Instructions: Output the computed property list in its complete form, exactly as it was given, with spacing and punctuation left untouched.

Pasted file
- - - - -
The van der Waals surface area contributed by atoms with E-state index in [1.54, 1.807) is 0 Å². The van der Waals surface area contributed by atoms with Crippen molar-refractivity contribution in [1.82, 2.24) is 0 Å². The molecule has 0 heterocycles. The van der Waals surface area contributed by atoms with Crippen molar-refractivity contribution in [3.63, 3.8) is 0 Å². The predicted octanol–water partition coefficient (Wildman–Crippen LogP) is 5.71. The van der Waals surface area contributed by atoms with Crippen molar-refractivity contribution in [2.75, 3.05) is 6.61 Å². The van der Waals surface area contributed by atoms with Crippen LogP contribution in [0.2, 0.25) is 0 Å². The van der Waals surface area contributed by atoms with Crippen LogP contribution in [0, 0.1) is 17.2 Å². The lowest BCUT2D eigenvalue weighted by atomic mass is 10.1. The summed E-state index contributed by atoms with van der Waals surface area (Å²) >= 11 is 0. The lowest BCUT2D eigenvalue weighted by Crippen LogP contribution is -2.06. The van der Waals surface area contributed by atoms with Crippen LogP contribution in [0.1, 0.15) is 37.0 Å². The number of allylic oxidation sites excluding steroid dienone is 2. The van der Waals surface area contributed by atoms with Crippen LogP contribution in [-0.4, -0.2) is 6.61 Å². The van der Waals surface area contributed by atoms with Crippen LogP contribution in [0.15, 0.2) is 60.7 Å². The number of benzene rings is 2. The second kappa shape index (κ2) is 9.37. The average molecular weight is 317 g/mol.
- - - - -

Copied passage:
The van der Waals surface area contributed by atoms with E-state index in [1.54, 1.807) is 0 Å². The van der Waals surface area contributed by atoms with Crippen molar-refractivity contribution in [1.82, 2.24) is 0 Å². The molecule has 0 heterocycles. The van der Waals surface area contributed by atoms with Crippen molar-refractivity contribution in [3.63, 3.8) is 0 Å². The predicted octanol–water partition coefficient (Wildman–Crippen LogP) is 5.71. The van der Waals surface area contributed by atoms with Crippen molar-refractivity contribution in [2.75, 3.05) is 6.61 Å². The van der Waals surface area contributed by atoms with Crippen LogP contribution in [0.2, 0.25) is 0 Å². The van der Waals surface area contributed by atoms with Crippen LogP contribution in [0, 0.1) is 17.2 Å². The lowest BCUT2D eigenvalue weighted by atomic mass is 10.1. The summed E-state index contributed by atoms with van der Waals surface area (Å²) >= 11 is 0. The lowest BCUT2D eigenvalue weighted by Crippen LogP contribution is -2.06. The van der Waals surface area contributed by atoms with Crippen LogP contribution in [0.1, 0.15) is 37.0 Å². The number of allylic oxidation sites excluding steroid dienone is 2. The van der Waals surface area contributed by atoms with Crippen LogP contribution in [-0.4, -0.2) is 6.61 Å². The van der Waals surface area contributed by atoms with Crippen LogP contribution in [0.15, 0.2) is 60.7 Å². The number of benzene rings is 2. The second kappa shape index (κ2) is 9.37. The average molecular weight is 317 g/mol.